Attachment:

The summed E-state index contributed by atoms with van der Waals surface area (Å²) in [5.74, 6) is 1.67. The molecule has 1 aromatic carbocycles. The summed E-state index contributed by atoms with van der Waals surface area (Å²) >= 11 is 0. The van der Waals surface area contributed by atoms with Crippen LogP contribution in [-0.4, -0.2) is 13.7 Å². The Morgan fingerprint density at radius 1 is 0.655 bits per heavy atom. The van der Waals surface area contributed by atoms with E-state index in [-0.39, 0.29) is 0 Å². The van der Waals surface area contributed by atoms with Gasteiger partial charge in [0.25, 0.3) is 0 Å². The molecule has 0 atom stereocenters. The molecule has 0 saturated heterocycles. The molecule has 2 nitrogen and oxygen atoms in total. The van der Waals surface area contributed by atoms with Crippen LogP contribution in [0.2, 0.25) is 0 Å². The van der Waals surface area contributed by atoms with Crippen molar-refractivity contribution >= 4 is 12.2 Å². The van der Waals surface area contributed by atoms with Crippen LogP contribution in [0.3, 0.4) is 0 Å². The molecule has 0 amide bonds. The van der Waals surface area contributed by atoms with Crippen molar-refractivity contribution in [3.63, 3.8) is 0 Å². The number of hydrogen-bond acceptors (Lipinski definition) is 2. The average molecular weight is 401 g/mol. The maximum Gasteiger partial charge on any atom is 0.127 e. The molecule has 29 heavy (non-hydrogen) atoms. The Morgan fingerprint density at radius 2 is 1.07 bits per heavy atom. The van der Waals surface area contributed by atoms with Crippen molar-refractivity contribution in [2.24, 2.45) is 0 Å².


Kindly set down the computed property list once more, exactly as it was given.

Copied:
The summed E-state index contributed by atoms with van der Waals surface area (Å²) in [5.74, 6) is 1.67. The molecule has 1 aromatic carbocycles. The summed E-state index contributed by atoms with van der Waals surface area (Å²) >= 11 is 0. The van der Waals surface area contributed by atoms with Crippen LogP contribution in [-0.4, -0.2) is 13.7 Å². The Morgan fingerprint density at radius 1 is 0.655 bits per heavy atom. The van der Waals surface area contributed by atoms with E-state index in [-0.39, 0.29) is 0 Å². The van der Waals surface area contributed by atoms with Gasteiger partial charge in [0.25, 0.3) is 0 Å². The molecule has 0 atom stereocenters. The molecule has 0 saturated heterocycles. The molecule has 2 nitrogen and oxygen atoms in total. The van der Waals surface area contributed by atoms with Crippen LogP contribution in [0.2, 0.25) is 0 Å². The van der Waals surface area contributed by atoms with Crippen molar-refractivity contribution >= 4 is 12.2 Å². The van der Waals surface area contributed by atoms with Crippen LogP contribution in [0.3, 0.4) is 0 Å². The molecule has 0 amide bonds. The van der Waals surface area contributed by atoms with Crippen molar-refractivity contribution in [3.63, 3.8) is 0 Å². The number of hydrogen-bond acceptors (Lipinski definition) is 2. The average molecular weight is 401 g/mol. The maximum Gasteiger partial charge on any atom is 0.127 e. The molecule has 29 heavy (non-hydrogen) atoms. The Morgan fingerprint density at radius 2 is 1.07 bits per heavy atom. The van der Waals surface area contributed by atoms with Crippen molar-refractivity contribution in [2.24, 2.45) is 0 Å².